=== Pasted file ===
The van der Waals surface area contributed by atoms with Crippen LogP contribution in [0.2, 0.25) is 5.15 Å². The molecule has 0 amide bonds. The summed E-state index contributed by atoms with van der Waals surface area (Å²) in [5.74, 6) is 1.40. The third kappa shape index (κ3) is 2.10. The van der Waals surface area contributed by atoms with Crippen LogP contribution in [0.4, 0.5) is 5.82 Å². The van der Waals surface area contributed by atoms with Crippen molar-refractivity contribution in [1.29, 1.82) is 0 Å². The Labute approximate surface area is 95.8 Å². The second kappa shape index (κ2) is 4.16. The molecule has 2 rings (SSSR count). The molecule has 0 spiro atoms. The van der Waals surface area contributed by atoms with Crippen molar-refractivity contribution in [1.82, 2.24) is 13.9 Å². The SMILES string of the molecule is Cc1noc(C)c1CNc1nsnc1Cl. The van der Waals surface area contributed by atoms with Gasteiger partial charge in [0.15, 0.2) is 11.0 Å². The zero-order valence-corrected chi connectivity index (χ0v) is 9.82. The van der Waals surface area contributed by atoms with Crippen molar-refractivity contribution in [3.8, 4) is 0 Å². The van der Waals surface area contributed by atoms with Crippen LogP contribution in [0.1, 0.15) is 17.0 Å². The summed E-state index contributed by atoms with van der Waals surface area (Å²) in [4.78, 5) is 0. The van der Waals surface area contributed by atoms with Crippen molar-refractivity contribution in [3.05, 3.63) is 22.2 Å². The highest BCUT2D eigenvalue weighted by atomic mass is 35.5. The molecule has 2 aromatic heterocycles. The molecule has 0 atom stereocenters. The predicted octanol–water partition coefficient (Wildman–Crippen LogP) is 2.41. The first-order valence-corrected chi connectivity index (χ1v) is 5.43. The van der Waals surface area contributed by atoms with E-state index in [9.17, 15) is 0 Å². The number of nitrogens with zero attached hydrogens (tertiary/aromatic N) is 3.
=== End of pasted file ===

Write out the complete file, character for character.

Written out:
The van der Waals surface area contributed by atoms with Crippen LogP contribution in [0.2, 0.25) is 5.15 Å². The molecule has 0 amide bonds. The summed E-state index contributed by atoms with van der Waals surface area (Å²) in [5.74, 6) is 1.40. The third kappa shape index (κ3) is 2.10. The van der Waals surface area contributed by atoms with Crippen LogP contribution in [0.4, 0.5) is 5.82 Å². The van der Waals surface area contributed by atoms with Crippen molar-refractivity contribution in [1.29, 1.82) is 0 Å². The Labute approximate surface area is 95.8 Å². The second kappa shape index (κ2) is 4.16. The molecule has 2 rings (SSSR count). The molecule has 0 spiro atoms. The van der Waals surface area contributed by atoms with Crippen molar-refractivity contribution in [1.82, 2.24) is 13.9 Å². The SMILES string of the molecule is Cc1noc(C)c1CNc1nsnc1Cl. The van der Waals surface area contributed by atoms with Gasteiger partial charge in [0.15, 0.2) is 11.0 Å². The zero-order valence-corrected chi connectivity index (χ0v) is 9.82. The van der Waals surface area contributed by atoms with Crippen molar-refractivity contribution in [3.8, 4) is 0 Å². The van der Waals surface area contributed by atoms with Crippen LogP contribution in [0.1, 0.15) is 17.0 Å². The summed E-state index contributed by atoms with van der Waals surface area (Å²) in [4.78, 5) is 0. The van der Waals surface area contributed by atoms with Crippen molar-refractivity contribution in [3.05, 3.63) is 22.2 Å². The highest BCUT2D eigenvalue weighted by atomic mass is 35.5. The molecule has 2 aromatic heterocycles. The molecule has 0 atom stereocenters. The predicted octanol–water partition coefficient (Wildman–Crippen LogP) is 2.41. The first-order valence-corrected chi connectivity index (χ1v) is 5.43. The van der Waals surface area contributed by atoms with E-state index in [9.17, 15) is 0 Å². The number of nitrogens with zero attached hydrogens (tertiary/aromatic N) is 3.